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Europe and appeasement

It is 12 January 2003 and US president Bush has rallied his troops for what he calls “The first war of the 21st century”. What is your view of this crisis, where, briefly, do you stand? This is the question we are putting to people around the world, especially those with their own public reputation and following. Our aim, to help create a truly global debate all can identify with.
Aaron Breitbart
12 January 2003

Saddam Hussein may be the most dangerous person on earth. I believe that President Bush understands that only too well, and realises that powerful steps must be taken to stop the Iraqi dictator. I cannot believe that those of America’s allies who do not share his views on this issue, are blind to the truth. They, quite simply, lack the political will to take the necessary measures to eliminate the threat that Saddam Hussein poses. Europe is certainly no newcomer to the policy of appeasement. The general tone of the policies of many of her component nations regarding the Middle East suggests that she has not only lost her will to confront the Iraqi dictator, but also her moral compass with regard to the Israeli-Palestinian conflict.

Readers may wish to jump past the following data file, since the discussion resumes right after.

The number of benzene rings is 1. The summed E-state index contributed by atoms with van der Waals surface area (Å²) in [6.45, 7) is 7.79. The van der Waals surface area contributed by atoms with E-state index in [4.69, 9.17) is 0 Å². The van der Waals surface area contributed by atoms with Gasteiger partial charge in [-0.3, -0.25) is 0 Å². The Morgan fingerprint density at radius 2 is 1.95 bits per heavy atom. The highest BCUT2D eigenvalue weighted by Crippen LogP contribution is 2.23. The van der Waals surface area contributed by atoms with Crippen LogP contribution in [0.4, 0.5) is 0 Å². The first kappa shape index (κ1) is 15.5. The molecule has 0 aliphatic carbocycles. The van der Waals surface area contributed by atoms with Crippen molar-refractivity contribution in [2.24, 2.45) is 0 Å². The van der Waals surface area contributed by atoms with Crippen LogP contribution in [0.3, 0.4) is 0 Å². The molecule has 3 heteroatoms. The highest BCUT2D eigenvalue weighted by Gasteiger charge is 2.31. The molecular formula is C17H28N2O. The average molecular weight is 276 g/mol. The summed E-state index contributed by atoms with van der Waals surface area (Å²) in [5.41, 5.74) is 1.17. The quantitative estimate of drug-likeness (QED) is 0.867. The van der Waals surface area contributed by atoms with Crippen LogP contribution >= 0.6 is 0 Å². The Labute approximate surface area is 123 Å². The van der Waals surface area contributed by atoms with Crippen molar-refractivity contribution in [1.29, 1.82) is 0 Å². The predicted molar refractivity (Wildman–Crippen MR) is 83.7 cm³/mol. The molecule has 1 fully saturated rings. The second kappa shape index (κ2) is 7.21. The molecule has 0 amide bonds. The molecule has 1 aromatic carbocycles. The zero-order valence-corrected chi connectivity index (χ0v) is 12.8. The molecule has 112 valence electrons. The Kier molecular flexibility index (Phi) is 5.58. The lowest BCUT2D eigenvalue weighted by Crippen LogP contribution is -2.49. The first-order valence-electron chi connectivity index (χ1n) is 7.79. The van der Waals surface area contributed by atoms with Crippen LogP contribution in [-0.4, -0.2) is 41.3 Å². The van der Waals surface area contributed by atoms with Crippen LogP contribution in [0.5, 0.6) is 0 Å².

©Aaron Breitbart 2003. Written in a personal capacity: the Wiesenthal Center has issued no policy.

Originally published as part of a debate on 12 January 2003 Writers, artists and civic leaders on the War: Pt. 1.

 

See also Writers, artists and civic leaders on the War: Pt. II

 

Stop the secrecy: Publish the NHS COVID data deals


To: Matt Hancock, Secretary of State for Health and Social Care

We’re calling on you to immediately release details of the secret NHS data deals struck with private companies, to deliver the NHS COVID-19 datastore.

We, the public, deserve to know exactly how our personal information has been traded in this ‘unprecedented’ deal with US tech giants like Google, and firms linked to Donald Trump (Palantir) and Vote Leave (Faculty AI).

The COVID-19 datastore will hold private, personal information about every single one of us who relies on the NHS. We don’t want our personal data falling into the wrong hands.

And we don’t want private companies – many with poor reputations for protecting privacy – using it for their own commercial purposes, or to undermine the NHS.

The datastore could be an important tool in tackling the pandemic. But for it to be a success, the public has to be able to trust it.

Today, we urgently call on you to publish all the data-sharing agreements, data-impact assessments, and details of how the private companies stand to profit from their involvement.

The NHS is a precious public institution. Any involvement from private companies should be open to public scrutiny and debate. We need more transparency during this pandemic – not less.


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